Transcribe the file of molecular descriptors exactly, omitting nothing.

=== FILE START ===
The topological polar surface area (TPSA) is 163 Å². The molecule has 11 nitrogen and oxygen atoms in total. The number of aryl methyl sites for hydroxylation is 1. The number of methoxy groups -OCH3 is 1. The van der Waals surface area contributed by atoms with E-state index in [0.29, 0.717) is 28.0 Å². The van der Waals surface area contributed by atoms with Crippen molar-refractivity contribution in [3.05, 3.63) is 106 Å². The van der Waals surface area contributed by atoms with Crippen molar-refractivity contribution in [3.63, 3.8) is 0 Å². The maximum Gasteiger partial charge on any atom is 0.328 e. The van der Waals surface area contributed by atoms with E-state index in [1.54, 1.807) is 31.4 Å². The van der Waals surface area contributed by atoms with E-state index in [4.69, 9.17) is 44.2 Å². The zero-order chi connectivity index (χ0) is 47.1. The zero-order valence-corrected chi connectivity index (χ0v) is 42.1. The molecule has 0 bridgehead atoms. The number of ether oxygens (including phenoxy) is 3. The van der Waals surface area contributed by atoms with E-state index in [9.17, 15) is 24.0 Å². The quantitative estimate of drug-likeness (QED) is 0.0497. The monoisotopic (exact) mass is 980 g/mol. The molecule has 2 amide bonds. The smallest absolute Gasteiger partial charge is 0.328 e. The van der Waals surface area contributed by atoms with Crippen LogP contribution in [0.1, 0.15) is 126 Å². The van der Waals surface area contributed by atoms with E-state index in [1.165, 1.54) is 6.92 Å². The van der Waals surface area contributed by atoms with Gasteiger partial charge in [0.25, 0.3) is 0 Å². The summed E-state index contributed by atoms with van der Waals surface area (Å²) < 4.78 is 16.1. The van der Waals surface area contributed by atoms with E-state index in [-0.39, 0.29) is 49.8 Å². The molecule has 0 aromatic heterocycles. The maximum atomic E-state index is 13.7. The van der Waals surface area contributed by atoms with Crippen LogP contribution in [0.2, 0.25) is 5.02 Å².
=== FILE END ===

The topological polar surface area (TPSA) is 163 Å². The molecule has 11 nitrogen and oxygen atoms in total. The number of aryl methyl sites for hydroxylation is 1. The number of methoxy groups -OCH3 is 1. The van der Waals surface area contributed by atoms with E-state index in [0.29, 0.717) is 28.0 Å². The van der Waals surface area contributed by atoms with Crippen molar-refractivity contribution in [3.05, 3.63) is 106 Å². The van der Waals surface area contributed by atoms with Crippen molar-refractivity contribution in [3.63, 3.8) is 0 Å². The maximum Gasteiger partial charge on any atom is 0.328 e. The van der Waals surface area contributed by atoms with E-state index in [1.54, 1.807) is 31.4 Å². The van der Waals surface area contributed by atoms with E-state index in [4.69, 9.17) is 44.2 Å². The zero-order chi connectivity index (χ0) is 47.1. The zero-order valence-corrected chi connectivity index (χ0v) is 42.1. The molecule has 0 bridgehead atoms. The number of ether oxygens (including phenoxy) is 3. The van der Waals surface area contributed by atoms with E-state index in [9.17, 15) is 24.0 Å². The quantitative estimate of drug-likeness (QED) is 0.0497. The monoisotopic (exact) mass is 980 g/mol. The molecule has 2 amide bonds. The smallest absolute Gasteiger partial charge is 0.328 e. The van der Waals surface area contributed by atoms with Crippen LogP contribution in [0.1, 0.15) is 126 Å². The van der Waals surface area contributed by atoms with E-state index in [1.165, 1.54) is 6.92 Å². The van der Waals surface area contributed by atoms with Gasteiger partial charge in [0.25, 0.3) is 0 Å². The summed E-state index contributed by atoms with van der Waals surface area (Å²) < 4.78 is 16.1. The van der Waals surface area contributed by atoms with E-state index in [-0.39, 0.29) is 49.8 Å². The molecule has 0 aromatic heterocycles. The maximum atomic E-state index is 13.7. The van der Waals surface area contributed by atoms with Crippen LogP contribution in [0.2, 0.25) is 5.02 Å².